GARDOT: No, the accident was really what led me to music in this way. I had an affinity for music and could play anything I heard on the piano, but I wasn’t scholastically advanced in any way. It was more of a habitual tendency. I would work on weekends at piano bars playing jazz when I was an art student, but the music wasn’t mine—it was covers: everything from Radiohead to really old jazz. But other than that, the only training I had was piano lessons from when I was nine until I was eleven.

INTERVIEW: So then, you originally wanted to be an artist?

GARDOT: In college, I was a painter, and I had a strong interest in fashion. I just like this concept of being able to dream something, materialize it, play with it and design it for the sake of someone else and for the sake of the joy in your own heart. So it’s kind of like art that you’re unattached to. It’s art that you give away freely and I liked that about fashion.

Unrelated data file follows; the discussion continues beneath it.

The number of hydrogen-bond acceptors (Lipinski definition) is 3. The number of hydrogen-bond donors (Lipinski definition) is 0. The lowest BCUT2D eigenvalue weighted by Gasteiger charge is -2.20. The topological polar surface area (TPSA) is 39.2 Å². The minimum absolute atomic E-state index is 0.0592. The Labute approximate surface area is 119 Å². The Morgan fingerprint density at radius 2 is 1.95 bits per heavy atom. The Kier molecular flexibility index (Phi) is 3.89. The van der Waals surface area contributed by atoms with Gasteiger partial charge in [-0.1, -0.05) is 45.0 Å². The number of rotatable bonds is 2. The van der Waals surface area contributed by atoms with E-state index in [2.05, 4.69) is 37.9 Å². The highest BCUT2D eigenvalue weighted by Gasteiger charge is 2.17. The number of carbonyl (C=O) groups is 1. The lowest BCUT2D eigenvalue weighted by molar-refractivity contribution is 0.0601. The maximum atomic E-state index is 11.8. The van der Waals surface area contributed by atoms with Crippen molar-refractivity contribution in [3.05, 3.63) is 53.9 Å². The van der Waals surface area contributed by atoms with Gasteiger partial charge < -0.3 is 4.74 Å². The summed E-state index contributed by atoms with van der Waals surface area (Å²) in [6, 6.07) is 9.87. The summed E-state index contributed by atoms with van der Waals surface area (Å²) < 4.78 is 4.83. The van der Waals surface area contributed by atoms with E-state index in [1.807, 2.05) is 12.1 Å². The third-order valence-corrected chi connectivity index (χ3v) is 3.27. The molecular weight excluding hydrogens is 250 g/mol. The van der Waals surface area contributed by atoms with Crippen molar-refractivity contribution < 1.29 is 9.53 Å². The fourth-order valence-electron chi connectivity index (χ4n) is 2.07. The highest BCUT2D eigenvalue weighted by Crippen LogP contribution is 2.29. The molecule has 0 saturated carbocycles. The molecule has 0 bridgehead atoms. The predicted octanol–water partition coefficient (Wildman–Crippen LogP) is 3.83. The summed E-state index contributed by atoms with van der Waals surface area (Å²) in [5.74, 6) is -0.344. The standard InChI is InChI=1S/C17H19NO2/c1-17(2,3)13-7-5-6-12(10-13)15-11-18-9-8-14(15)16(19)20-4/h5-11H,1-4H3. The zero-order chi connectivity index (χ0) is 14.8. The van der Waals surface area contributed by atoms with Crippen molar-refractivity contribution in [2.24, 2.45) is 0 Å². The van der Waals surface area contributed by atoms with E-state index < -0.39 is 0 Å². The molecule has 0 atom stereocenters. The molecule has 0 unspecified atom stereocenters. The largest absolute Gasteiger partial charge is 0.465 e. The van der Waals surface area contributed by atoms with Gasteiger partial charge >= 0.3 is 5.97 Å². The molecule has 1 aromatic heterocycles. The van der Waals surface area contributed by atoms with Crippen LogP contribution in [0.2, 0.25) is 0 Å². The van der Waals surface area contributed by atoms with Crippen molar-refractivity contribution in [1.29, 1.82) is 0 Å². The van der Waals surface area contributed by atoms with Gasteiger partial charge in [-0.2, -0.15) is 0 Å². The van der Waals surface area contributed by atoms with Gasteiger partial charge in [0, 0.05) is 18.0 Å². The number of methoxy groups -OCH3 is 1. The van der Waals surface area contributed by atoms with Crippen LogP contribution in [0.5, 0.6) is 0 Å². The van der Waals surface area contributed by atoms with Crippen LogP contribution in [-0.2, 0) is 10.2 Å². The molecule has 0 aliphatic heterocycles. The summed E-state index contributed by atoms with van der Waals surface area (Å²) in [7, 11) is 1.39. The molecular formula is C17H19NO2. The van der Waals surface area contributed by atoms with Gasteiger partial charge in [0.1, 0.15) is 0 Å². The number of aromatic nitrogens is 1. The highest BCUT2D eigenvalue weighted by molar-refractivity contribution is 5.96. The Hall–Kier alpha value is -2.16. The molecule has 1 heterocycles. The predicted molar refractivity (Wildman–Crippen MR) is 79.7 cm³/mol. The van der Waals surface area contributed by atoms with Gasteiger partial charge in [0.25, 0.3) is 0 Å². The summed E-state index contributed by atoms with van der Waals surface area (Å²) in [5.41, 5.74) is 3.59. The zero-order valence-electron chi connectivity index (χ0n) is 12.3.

INTERVIEW: Tell me about the accident, and how the healing process introduced you to music in a more meaningful way.

GARDOT:. Well, like anything, it hit me quite hard. I was riding my bicycle and I was hit by a Jeep. And the damage that was done to my body was gradually diagnosed, instead of immediately, so the recovery process for me was probably unnecessarily long: It took nearly two years for me to say that I could successfully walk. It was scary. And in a way, when you’re faced with something like that, it forces you to change, and very quickly. I think that unconsciously, I felt called to a challenge-a challenge to regain something. I knew I couldn’t regain everything and I had to surrender to that, but once I did, my simple goal was-this is going to sound really funny – but, my simple goal was just to get into high heels.

INTERVIEW: That seems somewhat masochistic to me.

Gardot: Well, when someone tells you you’re not going to walk again and you spend about a year and half on your back, your clothes don’t mean much. I was in a robe every day, so I gave everything away—my whole wardrobe, down to the last dress. But at some point I woke up, maybe about four or five months after having done that that, and I thought, “You know what? I really want to try to wear high heels.” That’s why I wanted to learn to walk. It sounded really stupid but I just wanted to see. That to me was sort of definitive to who I was. So that was my goal. I would do some of my physical therapy in heels.